Think about it this way:
What happens when you ask yourself a question?
Your mind immediately goes to work looking for the answer.
Ideation is a process of asking and answering questions. So if you’re looking for ways to add value, start asking questions that will get you focused on two critical things: what matters to customers and what is possible.
Understanding what matters to customers begins with empathy. Empathy enables you to see things from their worldview. It also recognizes the emotions driving that worldview, so you can look for ways your product or service could link to those emotions.
But how do you focus on the question of what is possible?
Thanks to new research from consulting firm Bain & Company, that is now easier to do. Bain recently published findings on the characteristics people find to be the primary drivers of value. The study found there are 30 elements of value, which can be grouped into four categories.
This data is a potential gold mine for creating value.
By combining the 30 elements of value with an understanding of your customers’ worldview you can formulate questions that will give you new ideas and new insights for creating value that differentiates your brand and builds long-term loyalty. Here are some questions to get you started:
Functional value questions
In what ways could we add features that save customers time in their tasks or transactions?
How could we improve the functionality to reduce complexity in our customer’s life?
Do customers use our product in any way to make money? If so, how can we help them make more money?
What could we add that helps reduce risks and protect customers from loss?
What features could help people become more organized in their personal or business life?
In what ways can we integrate functions or services into different aspects of our customer’s life?
How could we add ways for people to connect with other people?
What would help customers get more things done with less effort?
How could this product or service help people avoid or reduce hassles in their life?
Are there more ways we can help people save money in purchases, fees or subscriptions?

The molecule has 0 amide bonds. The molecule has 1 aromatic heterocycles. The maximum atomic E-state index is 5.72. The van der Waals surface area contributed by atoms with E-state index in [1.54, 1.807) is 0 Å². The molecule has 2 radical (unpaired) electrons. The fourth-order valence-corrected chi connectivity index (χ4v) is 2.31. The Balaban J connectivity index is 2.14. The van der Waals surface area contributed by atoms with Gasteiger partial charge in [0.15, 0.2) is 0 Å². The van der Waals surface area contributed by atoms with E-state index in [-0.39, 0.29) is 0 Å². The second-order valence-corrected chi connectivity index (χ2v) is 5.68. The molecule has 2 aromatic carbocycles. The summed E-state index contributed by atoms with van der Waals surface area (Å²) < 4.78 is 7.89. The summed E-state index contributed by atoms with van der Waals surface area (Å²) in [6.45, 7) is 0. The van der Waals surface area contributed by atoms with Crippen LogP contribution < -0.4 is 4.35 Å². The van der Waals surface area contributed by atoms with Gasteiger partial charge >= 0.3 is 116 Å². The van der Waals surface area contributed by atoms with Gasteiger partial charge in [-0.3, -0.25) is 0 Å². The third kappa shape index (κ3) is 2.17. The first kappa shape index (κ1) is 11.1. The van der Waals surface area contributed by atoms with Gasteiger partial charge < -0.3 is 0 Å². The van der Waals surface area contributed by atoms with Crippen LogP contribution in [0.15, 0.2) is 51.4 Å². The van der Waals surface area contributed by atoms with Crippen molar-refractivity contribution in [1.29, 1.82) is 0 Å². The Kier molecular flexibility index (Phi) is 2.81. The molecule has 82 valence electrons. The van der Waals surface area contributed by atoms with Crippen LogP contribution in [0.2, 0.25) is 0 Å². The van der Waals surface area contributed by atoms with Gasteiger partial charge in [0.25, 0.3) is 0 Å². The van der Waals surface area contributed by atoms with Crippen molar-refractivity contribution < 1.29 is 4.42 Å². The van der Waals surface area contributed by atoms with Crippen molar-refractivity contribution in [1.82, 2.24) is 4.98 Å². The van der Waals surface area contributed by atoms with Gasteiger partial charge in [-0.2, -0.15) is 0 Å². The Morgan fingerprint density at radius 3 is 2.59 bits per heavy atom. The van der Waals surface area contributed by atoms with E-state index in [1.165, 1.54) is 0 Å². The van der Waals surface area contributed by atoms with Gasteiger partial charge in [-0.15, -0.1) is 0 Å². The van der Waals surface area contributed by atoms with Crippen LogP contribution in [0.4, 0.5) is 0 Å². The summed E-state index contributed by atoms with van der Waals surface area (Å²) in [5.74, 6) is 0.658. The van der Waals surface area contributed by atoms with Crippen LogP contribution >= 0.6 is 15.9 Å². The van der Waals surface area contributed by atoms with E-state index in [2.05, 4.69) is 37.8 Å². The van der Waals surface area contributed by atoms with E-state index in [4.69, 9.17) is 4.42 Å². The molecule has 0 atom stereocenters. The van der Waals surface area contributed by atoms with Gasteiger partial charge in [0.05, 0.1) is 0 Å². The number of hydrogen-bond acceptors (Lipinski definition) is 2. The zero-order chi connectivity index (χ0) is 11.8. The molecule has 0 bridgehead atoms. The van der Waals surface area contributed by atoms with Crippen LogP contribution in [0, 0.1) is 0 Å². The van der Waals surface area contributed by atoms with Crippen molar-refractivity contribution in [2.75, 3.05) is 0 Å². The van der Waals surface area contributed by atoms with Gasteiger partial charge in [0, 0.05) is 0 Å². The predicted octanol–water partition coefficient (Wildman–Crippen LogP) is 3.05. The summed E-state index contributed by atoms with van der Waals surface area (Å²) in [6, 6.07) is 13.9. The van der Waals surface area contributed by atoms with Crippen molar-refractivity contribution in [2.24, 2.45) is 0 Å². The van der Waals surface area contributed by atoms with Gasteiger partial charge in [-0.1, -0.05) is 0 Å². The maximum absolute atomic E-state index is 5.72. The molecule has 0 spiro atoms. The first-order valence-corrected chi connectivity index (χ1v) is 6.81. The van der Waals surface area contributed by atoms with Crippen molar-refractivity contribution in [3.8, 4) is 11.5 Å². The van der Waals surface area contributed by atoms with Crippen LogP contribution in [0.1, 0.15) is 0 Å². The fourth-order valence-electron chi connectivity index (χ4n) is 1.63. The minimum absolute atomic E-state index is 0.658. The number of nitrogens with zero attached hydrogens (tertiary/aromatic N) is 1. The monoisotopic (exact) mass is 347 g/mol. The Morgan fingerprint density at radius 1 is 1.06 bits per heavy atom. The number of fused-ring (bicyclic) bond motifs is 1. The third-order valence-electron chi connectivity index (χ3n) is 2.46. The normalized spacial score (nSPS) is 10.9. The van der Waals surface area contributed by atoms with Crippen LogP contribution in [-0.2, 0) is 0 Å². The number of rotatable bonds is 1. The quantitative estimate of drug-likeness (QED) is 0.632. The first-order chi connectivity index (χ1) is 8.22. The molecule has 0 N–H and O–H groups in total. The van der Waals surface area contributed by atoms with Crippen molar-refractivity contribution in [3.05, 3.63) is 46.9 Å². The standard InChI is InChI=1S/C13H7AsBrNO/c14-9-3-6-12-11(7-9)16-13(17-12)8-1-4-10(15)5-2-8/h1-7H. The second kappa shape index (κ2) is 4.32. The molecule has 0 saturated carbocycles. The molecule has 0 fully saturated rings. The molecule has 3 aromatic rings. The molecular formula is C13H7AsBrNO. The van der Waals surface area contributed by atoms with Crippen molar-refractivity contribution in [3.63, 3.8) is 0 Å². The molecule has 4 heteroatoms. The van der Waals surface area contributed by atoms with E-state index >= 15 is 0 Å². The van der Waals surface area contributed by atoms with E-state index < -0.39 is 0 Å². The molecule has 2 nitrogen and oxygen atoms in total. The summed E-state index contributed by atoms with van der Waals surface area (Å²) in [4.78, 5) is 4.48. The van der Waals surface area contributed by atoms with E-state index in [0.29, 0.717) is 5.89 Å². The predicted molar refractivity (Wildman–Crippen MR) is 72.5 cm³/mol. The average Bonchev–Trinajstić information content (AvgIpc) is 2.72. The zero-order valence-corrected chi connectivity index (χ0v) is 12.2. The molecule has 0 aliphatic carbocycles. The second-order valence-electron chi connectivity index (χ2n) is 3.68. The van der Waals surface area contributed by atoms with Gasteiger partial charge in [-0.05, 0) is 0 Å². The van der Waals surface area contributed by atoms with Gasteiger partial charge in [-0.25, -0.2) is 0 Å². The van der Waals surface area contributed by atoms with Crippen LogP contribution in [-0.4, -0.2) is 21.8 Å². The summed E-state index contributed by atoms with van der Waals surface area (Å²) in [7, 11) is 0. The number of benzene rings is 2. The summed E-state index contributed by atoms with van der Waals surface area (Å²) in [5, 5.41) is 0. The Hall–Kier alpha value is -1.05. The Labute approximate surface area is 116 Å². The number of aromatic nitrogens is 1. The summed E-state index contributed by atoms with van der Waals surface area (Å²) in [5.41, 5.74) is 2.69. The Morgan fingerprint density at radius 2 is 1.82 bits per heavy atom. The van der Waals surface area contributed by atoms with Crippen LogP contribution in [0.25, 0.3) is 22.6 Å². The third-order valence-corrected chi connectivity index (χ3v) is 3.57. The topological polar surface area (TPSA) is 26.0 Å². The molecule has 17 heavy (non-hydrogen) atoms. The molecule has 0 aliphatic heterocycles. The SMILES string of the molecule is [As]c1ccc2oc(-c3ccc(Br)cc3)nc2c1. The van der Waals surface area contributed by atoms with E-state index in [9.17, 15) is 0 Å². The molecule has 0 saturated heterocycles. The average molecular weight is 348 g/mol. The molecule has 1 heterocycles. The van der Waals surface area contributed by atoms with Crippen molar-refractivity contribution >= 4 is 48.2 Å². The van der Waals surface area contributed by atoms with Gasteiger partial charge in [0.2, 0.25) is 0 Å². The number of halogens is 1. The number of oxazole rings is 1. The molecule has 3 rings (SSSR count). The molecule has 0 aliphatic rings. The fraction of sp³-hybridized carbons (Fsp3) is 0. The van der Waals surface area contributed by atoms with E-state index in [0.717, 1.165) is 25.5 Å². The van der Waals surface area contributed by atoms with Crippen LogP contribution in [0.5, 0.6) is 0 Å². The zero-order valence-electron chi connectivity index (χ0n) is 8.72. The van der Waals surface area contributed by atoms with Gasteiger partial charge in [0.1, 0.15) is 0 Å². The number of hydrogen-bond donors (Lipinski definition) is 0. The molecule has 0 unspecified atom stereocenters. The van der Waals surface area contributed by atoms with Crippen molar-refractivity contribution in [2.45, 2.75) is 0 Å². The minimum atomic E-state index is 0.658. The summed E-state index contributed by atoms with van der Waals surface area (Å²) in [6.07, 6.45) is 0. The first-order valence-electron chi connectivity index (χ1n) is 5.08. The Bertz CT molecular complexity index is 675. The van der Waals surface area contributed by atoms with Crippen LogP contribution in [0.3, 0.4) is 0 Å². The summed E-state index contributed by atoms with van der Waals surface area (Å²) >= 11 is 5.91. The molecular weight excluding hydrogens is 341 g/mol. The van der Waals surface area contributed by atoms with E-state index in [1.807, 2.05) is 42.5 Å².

In what ways could we deliver more high quality goods or services tailored to people’s needs, wants and desires?
What would give customers a greater variety of things to choose from?
What more could we do to appeal to people’s senses (taste, smell, hear, touch, see)?
Could we provide more reliable, trusted information about a topic important to customers?
Emotional value questions
How could we help people worry less and feel more secure?
What are all the benefits we could offer to reward people for being loyal customers?
In what ways could we appeal to nostalgia and remind people of something positive in the past?
What could we do to create a more appealing form or design for our product?
How could our product or service represent peoples’ aspirations or achieved status?
What are all of the ways we could promote wellness and improve peoples’ physical or mental state?
Are there more ways to provide therapeutic value or wellbeing to customers?
How can we make it more fun and entertaining to use the product or do business with us?
What could we do to make people feel more attractive?
In what ways could we provide access to information, goods, services or other valuable items?
Life-changing value questions
What are the ways we can provide hope or give people something to be optimistic about?
How could we help people achieve self-actualization and a sense of personal accomplishment or improvement?
In what ways can we motivate people to achieve their goals?
What could we offer that helps people make a good investment for future generations?
How could we help people become part of a group identity or affiliate with people they admire?
Social Impact value question
How could we add an element of self-transcendence where customers help other people or society at large through our product or service?